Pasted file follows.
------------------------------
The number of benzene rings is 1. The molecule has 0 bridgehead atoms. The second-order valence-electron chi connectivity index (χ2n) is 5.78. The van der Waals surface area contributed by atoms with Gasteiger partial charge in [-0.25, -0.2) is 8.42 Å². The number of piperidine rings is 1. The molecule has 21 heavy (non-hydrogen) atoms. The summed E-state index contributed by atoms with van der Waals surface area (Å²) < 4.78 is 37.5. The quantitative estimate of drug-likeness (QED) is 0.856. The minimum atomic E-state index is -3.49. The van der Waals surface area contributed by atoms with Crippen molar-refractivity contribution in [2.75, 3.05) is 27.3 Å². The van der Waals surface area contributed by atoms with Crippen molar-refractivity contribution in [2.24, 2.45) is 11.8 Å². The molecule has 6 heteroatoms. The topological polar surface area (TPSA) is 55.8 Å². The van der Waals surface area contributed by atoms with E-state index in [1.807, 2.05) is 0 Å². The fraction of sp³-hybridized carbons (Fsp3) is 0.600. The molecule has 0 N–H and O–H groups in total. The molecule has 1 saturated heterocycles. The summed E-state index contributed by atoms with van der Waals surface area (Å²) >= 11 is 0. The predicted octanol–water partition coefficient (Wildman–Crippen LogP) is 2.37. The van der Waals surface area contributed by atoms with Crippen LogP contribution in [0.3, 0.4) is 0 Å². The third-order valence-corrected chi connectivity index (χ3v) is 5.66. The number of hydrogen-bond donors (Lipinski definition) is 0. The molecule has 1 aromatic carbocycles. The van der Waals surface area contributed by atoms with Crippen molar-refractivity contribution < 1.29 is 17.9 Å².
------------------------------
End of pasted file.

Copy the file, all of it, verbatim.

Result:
The number of benzene rings is 1. The molecule has 0 bridgehead atoms. The second-order valence-electron chi connectivity index (χ2n) is 5.78. The van der Waals surface area contributed by atoms with Gasteiger partial charge in [-0.25, -0.2) is 8.42 Å². The number of piperidine rings is 1. The molecule has 21 heavy (non-hydrogen) atoms. The summed E-state index contributed by atoms with van der Waals surface area (Å²) < 4.78 is 37.5. The quantitative estimate of drug-likeness (QED) is 0.856. The minimum atomic E-state index is -3.49. The van der Waals surface area contributed by atoms with Crippen molar-refractivity contribution in [2.75, 3.05) is 27.3 Å². The van der Waals surface area contributed by atoms with Crippen molar-refractivity contribution in [2.24, 2.45) is 11.8 Å². The molecule has 6 heteroatoms. The topological polar surface area (TPSA) is 55.8 Å². The van der Waals surface area contributed by atoms with E-state index in [1.807, 2.05) is 0 Å². The fraction of sp³-hybridized carbons (Fsp3) is 0.600. The molecule has 0 N–H and O–H groups in total. The molecule has 1 saturated heterocycles. The summed E-state index contributed by atoms with van der Waals surface area (Å²) >= 11 is 0. The predicted octanol–water partition coefficient (Wildman–Crippen LogP) is 2.37. The van der Waals surface area contributed by atoms with Crippen LogP contribution in [0.3, 0.4) is 0 Å². The third-order valence-corrected chi connectivity index (χ3v) is 5.66. The number of hydrogen-bond donors (Lipinski definition) is 0. The molecule has 1 aromatic carbocycles. The van der Waals surface area contributed by atoms with Crippen molar-refractivity contribution < 1.29 is 17.9 Å².